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Cybersecurity cooperation

Securing the CAN network with hardware

The partnership of Ultrasoc and Canis Automotive Labs addresses the lack of security features within CAN. CAN is commonly used to interconnect in-vehicle systems such as brakes, steering, engine, airbags, door locks, and headlights.

The partnership addresses a cybersecurity vulnerability in the automotive industry (Source: Adobe Stock)

The partnership between the two companies will yield hardware-based intrusion detection and mitigation techniques for common exploits on the CAN networks. These include automatic hardware anti-spoofing; defense against bit-level attacks such as the Bus-Off attack and bit-glitching; and resistance to denial of service (DOS) style attacks. The collaboration centers on the deployment of Canis Labs’ CAN-HG technology, a fully-compatible augmentation of the CAN protocol that includes bus guardian security features, and has the added benefit of being able to carry payloads twelve times larger than standard CAN frames.

When combined with Ultrasoc’s semiconductor IP for detection and mitigation of cyber threats, CAN-HG allows designers to secure their CAN network designs at the hardware level. The cybersecurity capabilities enabled by the collaboration employ fast bits within the CAN-HG augmented part of a CAN frame to add security information to CAN frames. This can be used by Ultrasoc’s protocol-aware monitoring hardware to identify and block suspicious or unauthorized traffic traveling over CAN. These capabilities will be refined and proved for deployment as part of Secure-CAV: a project that seeks to improve the safety and security of tomorrow’s connected and autonomous vehicles (CAVs).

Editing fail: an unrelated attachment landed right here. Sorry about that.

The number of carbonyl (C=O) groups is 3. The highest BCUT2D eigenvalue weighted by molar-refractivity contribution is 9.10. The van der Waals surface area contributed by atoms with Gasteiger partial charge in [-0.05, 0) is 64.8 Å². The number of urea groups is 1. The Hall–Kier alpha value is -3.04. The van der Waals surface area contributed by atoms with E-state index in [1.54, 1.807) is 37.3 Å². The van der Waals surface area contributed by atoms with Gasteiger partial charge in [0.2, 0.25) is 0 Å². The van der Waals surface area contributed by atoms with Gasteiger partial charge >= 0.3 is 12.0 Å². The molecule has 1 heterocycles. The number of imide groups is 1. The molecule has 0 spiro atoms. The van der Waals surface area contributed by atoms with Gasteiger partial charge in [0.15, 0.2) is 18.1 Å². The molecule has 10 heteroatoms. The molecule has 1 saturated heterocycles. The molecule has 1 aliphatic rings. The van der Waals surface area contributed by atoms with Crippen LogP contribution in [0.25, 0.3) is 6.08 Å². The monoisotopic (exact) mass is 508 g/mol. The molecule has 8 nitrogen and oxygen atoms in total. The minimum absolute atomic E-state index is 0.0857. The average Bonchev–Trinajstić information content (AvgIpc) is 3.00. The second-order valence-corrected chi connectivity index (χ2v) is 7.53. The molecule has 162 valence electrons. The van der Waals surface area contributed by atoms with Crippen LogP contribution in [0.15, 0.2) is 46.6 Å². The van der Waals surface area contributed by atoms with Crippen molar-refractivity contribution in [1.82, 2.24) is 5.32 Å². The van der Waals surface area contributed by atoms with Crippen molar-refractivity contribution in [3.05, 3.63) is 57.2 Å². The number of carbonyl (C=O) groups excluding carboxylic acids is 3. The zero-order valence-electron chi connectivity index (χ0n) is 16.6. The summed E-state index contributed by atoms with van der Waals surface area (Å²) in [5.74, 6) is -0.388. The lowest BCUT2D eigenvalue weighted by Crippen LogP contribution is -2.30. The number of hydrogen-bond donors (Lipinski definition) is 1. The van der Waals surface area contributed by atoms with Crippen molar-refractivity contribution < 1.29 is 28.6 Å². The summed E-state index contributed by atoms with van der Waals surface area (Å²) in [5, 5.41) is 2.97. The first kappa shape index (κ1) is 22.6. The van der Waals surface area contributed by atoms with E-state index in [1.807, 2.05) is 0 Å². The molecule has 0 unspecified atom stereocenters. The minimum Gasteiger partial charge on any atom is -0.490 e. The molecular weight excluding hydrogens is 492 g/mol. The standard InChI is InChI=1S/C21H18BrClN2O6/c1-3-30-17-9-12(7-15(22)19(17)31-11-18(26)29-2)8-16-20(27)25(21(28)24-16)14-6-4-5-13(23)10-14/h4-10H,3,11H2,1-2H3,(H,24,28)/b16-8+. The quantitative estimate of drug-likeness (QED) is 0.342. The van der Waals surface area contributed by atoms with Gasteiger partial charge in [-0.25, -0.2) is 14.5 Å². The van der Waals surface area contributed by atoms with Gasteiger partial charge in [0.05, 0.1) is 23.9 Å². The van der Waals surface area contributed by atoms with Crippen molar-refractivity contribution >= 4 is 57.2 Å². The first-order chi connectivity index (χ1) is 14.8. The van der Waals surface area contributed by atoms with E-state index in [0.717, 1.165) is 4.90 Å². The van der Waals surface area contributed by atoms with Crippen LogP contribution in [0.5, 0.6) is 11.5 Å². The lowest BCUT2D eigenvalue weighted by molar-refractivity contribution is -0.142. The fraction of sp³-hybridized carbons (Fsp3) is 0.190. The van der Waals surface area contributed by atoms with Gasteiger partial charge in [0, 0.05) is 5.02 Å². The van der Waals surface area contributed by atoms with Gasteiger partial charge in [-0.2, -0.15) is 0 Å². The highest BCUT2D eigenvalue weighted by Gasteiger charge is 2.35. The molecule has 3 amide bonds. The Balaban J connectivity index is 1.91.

Aileen Ryan, Ultrasoc CSO, commented: “Automotive cybersecurity requires an ecosystem approach. We’re delighted to add Canis Labs to our list of partners working in this area, which already includes Nsitexe-Denso and Agile Analog; as well as our partners in the Secure-CAV project, Copper Horse, and the Universities of Coventry and Southampton. Up to now the industry has been forced to use sticking plaster solutions to defend CAN interconnect, relying on software techniques or perimeter security. Incorporating Canis Labs’ CAN-HG technology into Ultrasoc’s products allows us to secure the vehicle ‘from the inside out’: within the underlying electronic hardware.”

Ken Tindell, Canis Labs’ CTO, added: “The most effective way to protect a CAN bus from attacks is to deploy a hardware security device – or better still, use semiconductor IP to incorporate hardware protections into the underlying system. We believe that the combination of Ultrasoc and Canis Labs IP provides a robust solution to CAN security, which is one of the most pressing problems for any CAN bus user – whether they are in automotive, aerospace, or any other industry sector.”

The CAN interconnect protocol emerged in the 1980s in response to the need for an efficient, lightweight interconnection method that could cope with the harsh environments found in vehicles. Today it remains a choice not only in the automotive industry but also in industrial, cyberphysical, and robotics applications, where safety is paramount. But while it is physically robust, CAN is almost entirely lacking in cybersecurity features.

Most existing approaches to CAN security are software-based, meaning that they are often unable to react quickly enough to prevent protocol-level attacks. Because it is hardware based, a joint Canis Labs / Ultrasoc solution can react quickly enough to prevent an attack from completing, explained the companies. This has two implications. First, many exploits rely on creating a “window of opportunity” during which the system is in a vulnerable or unknown state. A fast reaction time can eliminate this window and improve the overall robustness of cybersecurity defenses. Second, CAN is used in many cyberphysical systems, in which elapsed time equates to distance traveled. According to the companies, faster response time therefore has benefits in terms of mitigating the physical consequences of an attempted intrusion, better protecting the safety of citizens and infrastructure.


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